New Report Weighs Challenges and Opportunities for Improved Trade with India

With a current population of 1.2 billion people, it is clear that ignoring or discounting India as a formidable and strategic economic ally would be a critical mistake for any nation. Trade with India has been and will continue to be a prominent issue on the world stage simply because the economic dividends a more robust trade environment represents are enormous. Frustratingly however, India has been slow to enact trade policy reforms that would allow it to recognize its true potential and harness the power of its growing population.

This week, the National Bureau of Asian Research published a new report that examines the current trade environment between the United States and India. The Bureau’s President Richard J. Ellings noted the many obstacles standing in the way of a mutually beneficial trade relationship with the United States including, “domestic content requirements, caps on FDI, and IPR protection,” and then mapped out a road for establishing a more constructive relationship.

Specifically, Ellings focused on India’s failure to protect innovators and intellectual property. As the report states:

The IP challenge from India, while not as significant in scope or scale as that from China, has its own worrisome components. The unpredictable use of compulsory licenses is particularly nettlesome for affected U.S. sectors, especially pharmaceuticals, where two-thirds of patented drugs are on a list of potential compulsory licenses. There is also concern that the compulsory licensing approach could be applied to new technology sectors, such as clean tech. And unease is building that using government policy to advantage national champions (companies that benefit from preferential national policies to develop their own export strategies) might be a model adopted by other emerging economies.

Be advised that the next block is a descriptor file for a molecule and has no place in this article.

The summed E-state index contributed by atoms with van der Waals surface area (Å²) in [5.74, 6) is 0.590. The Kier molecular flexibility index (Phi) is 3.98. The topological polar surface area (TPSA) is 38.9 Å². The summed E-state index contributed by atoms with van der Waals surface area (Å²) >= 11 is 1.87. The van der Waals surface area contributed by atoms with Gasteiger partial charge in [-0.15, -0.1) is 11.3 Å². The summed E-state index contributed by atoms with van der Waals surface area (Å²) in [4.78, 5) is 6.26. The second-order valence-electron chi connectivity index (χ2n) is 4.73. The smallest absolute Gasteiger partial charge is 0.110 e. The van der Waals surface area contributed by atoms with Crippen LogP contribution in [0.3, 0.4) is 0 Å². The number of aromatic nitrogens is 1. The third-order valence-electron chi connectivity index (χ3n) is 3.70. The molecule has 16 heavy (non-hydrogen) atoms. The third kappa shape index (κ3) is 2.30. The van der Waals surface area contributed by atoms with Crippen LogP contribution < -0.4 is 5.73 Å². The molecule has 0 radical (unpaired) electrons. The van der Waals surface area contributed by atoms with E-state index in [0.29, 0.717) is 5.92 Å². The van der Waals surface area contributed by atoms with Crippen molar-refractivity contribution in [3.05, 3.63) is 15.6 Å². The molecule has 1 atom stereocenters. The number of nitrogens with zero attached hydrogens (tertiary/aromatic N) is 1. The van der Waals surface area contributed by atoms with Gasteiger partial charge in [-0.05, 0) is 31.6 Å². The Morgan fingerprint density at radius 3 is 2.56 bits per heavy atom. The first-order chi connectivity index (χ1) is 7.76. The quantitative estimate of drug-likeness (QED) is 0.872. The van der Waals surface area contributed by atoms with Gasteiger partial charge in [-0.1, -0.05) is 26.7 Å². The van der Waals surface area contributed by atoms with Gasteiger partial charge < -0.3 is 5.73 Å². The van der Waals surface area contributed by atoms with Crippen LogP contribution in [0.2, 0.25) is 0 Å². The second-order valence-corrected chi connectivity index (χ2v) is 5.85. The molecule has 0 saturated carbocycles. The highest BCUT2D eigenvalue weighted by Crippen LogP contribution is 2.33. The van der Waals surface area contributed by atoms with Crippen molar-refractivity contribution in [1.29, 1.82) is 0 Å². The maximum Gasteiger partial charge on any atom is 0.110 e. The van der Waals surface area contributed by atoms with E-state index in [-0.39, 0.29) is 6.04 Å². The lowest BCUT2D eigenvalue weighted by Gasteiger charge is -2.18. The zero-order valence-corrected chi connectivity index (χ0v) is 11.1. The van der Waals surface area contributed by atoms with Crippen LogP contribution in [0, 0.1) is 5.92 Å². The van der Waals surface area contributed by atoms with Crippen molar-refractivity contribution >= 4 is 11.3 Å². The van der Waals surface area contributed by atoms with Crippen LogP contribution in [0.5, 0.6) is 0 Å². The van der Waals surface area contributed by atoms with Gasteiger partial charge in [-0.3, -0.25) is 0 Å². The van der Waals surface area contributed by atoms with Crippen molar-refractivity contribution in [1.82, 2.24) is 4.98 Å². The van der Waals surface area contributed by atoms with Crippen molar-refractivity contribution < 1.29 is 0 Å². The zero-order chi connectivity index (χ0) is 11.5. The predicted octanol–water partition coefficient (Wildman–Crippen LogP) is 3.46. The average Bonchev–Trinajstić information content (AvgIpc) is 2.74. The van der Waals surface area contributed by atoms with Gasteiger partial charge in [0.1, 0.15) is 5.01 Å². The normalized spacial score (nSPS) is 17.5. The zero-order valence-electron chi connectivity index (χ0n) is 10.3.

These issues have long been a concern for U.S. businesses and manufacturers as this important trade relationship has the potential to provide substantial economic and societal benefits for both nations. Strengthening this alliance by implementing internationally agreed upon trade policies would enable India to grow jobs, take advantage of new innovations and expand its economic growth potential. Likewise, U.S. businesses would benefit from reduced trade barriers and the opportunity to reach new markets. As AFTI continues to encourage U.S. leadership to engage with Indian officials on a path toward effective reform, the recent election of Indian Prime Minister Narendra Modi presents an unprecedented opportunity to restart dialogues and improve the India-U.S. trade relationship.

Ellings echoes this sentiment, “The ‘open for business and investment’ signals that the Modi government has broadcast suggest a window of opportunity may be opening to make important progress in the U.S.-India relationship. The new government has placed great emphasis on pursuing a foreign policy rooted in economic diplomacy.”

High profile meetings between U.S. and Indian officials in the coming months, including Senator Kerry’s expected trip to India this month and Prime Minister Modi’s planned visit to Washington after, could prove a first step in significantly improving the relationship between the two countries over the next few months and years.

We would encourage elected officials in both countries to capitalize on this historic moment and engage in meaningful dialogue to put in place trade policies that will have a transformative effect on both our nations through economic opportunity and job growth.